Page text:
Andrea Robbins


Director, Engagement and Systems

Have you met the Food Stewardship finalists?

May 5th, 2016

Up next in our series featuring the 2016 Environmental Initiative Awards finalists, we’ve got the Food Stewardship finalists. The Food Stewardship category recognizes partners working together to promote more ecologically sustainable, healthy, and socially equitable ways of growing, producing, distributing, consuming, or disposing of food.

Feast! Local Foods Network

Feast! Local Foods Network is committed to growing a sustainable, local and regional food system that Feast Local Foods Network - Blogencourages food stewardship, entrepreneurship, and innovation. The network was created to support local food producers and foodmakers by boosting access to financing, expanding resources and peer-to-peer learning opportunities amongst local food businesses, and increasing community awareness of the local food system.

“This collaborative approach to local food is really focused on the entrepreneur,” said Jan Joannides of Renewing the Countryside. “It’s about helping create small, sustainable food businesses to adopt practices that are better for all of us.”

Read more on how Feast! Local Foods Network is working to expand markets for local food businesses »

From the Ground Up North

From the Ground Up North is a digital resource for sustainable agriculture education that highlights the From the Ground Up North - Blogpeople and places dedicated to healthy food, environments, and communities throughout Minnesota and Wisconsin. This one-stop shop for resources and local sustainable agriculture stories aims to inspire and empower the community to become stewards of the land and one another.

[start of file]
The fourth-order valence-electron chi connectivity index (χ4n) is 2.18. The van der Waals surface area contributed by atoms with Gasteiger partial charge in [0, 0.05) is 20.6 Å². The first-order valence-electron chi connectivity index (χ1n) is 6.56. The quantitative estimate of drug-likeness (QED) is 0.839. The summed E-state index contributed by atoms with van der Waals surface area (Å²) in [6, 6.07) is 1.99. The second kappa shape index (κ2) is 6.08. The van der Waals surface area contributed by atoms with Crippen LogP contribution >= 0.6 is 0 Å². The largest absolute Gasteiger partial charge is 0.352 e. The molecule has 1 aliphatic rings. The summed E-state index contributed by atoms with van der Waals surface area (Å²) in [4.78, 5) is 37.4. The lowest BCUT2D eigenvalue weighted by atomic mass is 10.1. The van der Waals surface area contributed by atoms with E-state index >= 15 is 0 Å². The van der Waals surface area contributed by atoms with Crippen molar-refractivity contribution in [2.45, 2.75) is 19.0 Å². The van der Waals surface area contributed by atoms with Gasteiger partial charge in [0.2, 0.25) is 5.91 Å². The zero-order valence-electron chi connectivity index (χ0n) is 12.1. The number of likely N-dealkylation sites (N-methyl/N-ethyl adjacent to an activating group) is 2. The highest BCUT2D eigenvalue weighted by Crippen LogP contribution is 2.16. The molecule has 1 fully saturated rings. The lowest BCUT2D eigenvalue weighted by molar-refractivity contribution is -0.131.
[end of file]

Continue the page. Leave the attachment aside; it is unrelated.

“From the Ground Up North really tells the story of the people and places behind local, sustainable agriculture,” said Matt Frank of From the Ground Up North. Matt said before the project partnership was formed there wasn’t an outlet that provided free, accessible information highlighting not just sustainable agriculture but the people behind it.

Read more about ways From the Ground Up North is using storytelling, advocacy, and resources to promote environmental stewardship »

Wadena School Food Project

The Wadena School Food Project grows fresh, local food and delivers nutrition and plant biology education to Wadena County Food Project - Blogevery school-age child in Wadena, an area consistently ranked among the lowest for public health indicators in the state. Greenhouses and gardens on school property provide a hands-on learning opportunity for students to understand, care for, and enjoy locally grown, healthy food, which is served in their cafeterias.

“We had a big problem to solve – a county that ranked at the bottom for health indicators. Now not only do the kids get to eat better food, they are able to grow a garden, learn about the value of food, and teach their parents about healthy food,” said Del Moen, a project partner.

Read more on the ways Wadena School Food Project is exposing students to hands-on education and curriculum on food quality and nutrition »

Want to meet with the partners who worked on these projects over a delicious meal? Purchase your tables and/or seats for the ceremony on Thursday, May 26. Stay tuned for next week’s post featuring three more finalists!review smartphone android


Andrea Robbins


Director, Engagement and Systems

Member of the Month: CenterPoint Energy

May 2nd, 2016

CenterPoint Energy is Minnesota’s largest natural gas utility, serving over 800,000 customers. We have supported Environmental Initiative since 1999 and appreciate the opportunity to be highlighted as Member of the Month. We are committed to identifying and implementing ways to help mitigate the environmental impact of our company’s operations and our customers’ energy needs.

Energy Efficiency

Known as the Conservation Improvement Program (CIP), CenterPoint Energy’s award-winning natural gas energy efficiency programs are among the best and highest-achieving in the country. From simple energy-saving tips to engineering assistance and financial incentives, our efficiency offerings can help nearly any of our customers find ways to reduce usage and save money.Trumbo 2015 live streaming film online